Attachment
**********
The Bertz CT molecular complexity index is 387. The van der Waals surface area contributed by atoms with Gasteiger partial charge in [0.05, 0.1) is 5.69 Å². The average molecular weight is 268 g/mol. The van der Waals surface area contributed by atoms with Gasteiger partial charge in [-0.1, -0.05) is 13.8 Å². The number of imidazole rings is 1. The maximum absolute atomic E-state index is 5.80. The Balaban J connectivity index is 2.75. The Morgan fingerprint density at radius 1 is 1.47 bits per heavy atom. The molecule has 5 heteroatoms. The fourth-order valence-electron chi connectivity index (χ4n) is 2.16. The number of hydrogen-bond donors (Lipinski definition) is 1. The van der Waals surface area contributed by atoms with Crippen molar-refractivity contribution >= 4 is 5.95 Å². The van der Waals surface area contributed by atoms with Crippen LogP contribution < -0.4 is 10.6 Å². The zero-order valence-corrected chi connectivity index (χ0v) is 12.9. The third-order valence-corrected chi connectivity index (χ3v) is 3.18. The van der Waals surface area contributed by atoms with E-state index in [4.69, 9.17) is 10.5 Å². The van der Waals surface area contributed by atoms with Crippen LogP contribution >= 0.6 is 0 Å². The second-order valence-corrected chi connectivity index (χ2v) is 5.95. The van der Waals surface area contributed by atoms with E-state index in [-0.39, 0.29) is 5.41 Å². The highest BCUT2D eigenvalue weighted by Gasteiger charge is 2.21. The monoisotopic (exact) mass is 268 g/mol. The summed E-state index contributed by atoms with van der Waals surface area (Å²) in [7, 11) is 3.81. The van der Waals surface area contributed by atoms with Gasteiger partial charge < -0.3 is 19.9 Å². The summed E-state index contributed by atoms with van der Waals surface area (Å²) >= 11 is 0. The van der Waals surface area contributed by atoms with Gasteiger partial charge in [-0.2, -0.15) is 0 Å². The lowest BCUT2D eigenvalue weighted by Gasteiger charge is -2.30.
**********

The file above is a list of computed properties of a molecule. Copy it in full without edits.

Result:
The Bertz CT molecular complexity index is 387. The van der Waals surface area contributed by atoms with Gasteiger partial charge in [0.05, 0.1) is 5.69 Å². The average molecular weight is 268 g/mol. The van der Waals surface area contributed by atoms with Gasteiger partial charge in [-0.1, -0.05) is 13.8 Å². The number of imidazole rings is 1. The maximum absolute atomic E-state index is 5.80. The Balaban J connectivity index is 2.75. The Morgan fingerprint density at radius 1 is 1.47 bits per heavy atom. The molecule has 5 heteroatoms. The fourth-order valence-electron chi connectivity index (χ4n) is 2.16. The number of hydrogen-bond donors (Lipinski definition) is 1. The van der Waals surface area contributed by atoms with Crippen molar-refractivity contribution >= 4 is 5.95 Å². The van der Waals surface area contributed by atoms with Crippen LogP contribution < -0.4 is 10.6 Å². The zero-order valence-corrected chi connectivity index (χ0v) is 12.9. The third-order valence-corrected chi connectivity index (χ3v) is 3.18. The van der Waals surface area contributed by atoms with E-state index in [4.69, 9.17) is 10.5 Å². The van der Waals surface area contributed by atoms with Crippen LogP contribution >= 0.6 is 0 Å². The second-order valence-corrected chi connectivity index (χ2v) is 5.95. The van der Waals surface area contributed by atoms with E-state index in [-0.39, 0.29) is 5.41 Å². The highest BCUT2D eigenvalue weighted by Gasteiger charge is 2.21. The monoisotopic (exact) mass is 268 g/mol. The summed E-state index contributed by atoms with van der Waals surface area (Å²) in [7, 11) is 3.81. The van der Waals surface area contributed by atoms with Gasteiger partial charge < -0.3 is 19.9 Å². The summed E-state index contributed by atoms with van der Waals surface area (Å²) >= 11 is 0. The van der Waals surface area contributed by atoms with Gasteiger partial charge in [-0.2, -0.15) is 0 Å². The lowest BCUT2D eigenvalue weighted by Gasteiger charge is -2.30.